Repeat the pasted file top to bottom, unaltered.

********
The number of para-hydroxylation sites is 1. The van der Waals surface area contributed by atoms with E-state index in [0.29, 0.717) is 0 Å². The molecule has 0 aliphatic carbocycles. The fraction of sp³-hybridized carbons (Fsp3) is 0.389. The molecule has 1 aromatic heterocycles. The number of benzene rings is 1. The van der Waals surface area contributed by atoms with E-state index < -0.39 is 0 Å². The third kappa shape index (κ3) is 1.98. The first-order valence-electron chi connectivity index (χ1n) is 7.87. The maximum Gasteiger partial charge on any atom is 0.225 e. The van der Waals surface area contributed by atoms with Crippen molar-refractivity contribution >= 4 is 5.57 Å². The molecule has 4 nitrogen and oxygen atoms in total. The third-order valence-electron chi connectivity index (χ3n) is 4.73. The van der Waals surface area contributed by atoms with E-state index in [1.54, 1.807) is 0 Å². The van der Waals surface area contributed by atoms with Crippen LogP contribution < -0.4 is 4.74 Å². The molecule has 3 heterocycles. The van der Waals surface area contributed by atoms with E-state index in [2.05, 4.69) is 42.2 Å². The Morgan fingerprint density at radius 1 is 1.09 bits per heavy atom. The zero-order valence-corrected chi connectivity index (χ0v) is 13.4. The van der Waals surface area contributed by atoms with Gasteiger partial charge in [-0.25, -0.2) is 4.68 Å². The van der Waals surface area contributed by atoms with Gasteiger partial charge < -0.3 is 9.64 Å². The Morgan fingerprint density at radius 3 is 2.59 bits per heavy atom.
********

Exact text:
The number of para-hydroxylation sites is 1. The van der Waals surface area contributed by atoms with E-state index in [0.29, 0.717) is 0 Å². The molecule has 0 aliphatic carbocycles. The fraction of sp³-hybridized carbons (Fsp3) is 0.389. The molecule has 1 aromatic heterocycles. The number of benzene rings is 1. The van der Waals surface area contributed by atoms with E-state index < -0.39 is 0 Å². The third kappa shape index (κ3) is 1.98. The first-order valence-electron chi connectivity index (χ1n) is 7.87. The maximum Gasteiger partial charge on any atom is 0.225 e. The van der Waals surface area contributed by atoms with Crippen molar-refractivity contribution >= 4 is 5.57 Å². The molecule has 4 nitrogen and oxygen atoms in total. The third-order valence-electron chi connectivity index (χ3n) is 4.73. The van der Waals surface area contributed by atoms with E-state index in [1.54, 1.807) is 0 Å². The van der Waals surface area contributed by atoms with Crippen LogP contribution < -0.4 is 4.74 Å². The molecule has 3 heterocycles. The van der Waals surface area contributed by atoms with E-state index in [2.05, 4.69) is 42.2 Å². The Morgan fingerprint density at radius 1 is 1.09 bits per heavy atom. The zero-order valence-corrected chi connectivity index (χ0v) is 13.4. The van der Waals surface area contributed by atoms with Gasteiger partial charge in [-0.25, -0.2) is 4.68 Å². The van der Waals surface area contributed by atoms with Gasteiger partial charge < -0.3 is 9.64 Å². The Morgan fingerprint density at radius 3 is 2.59 bits per heavy atom.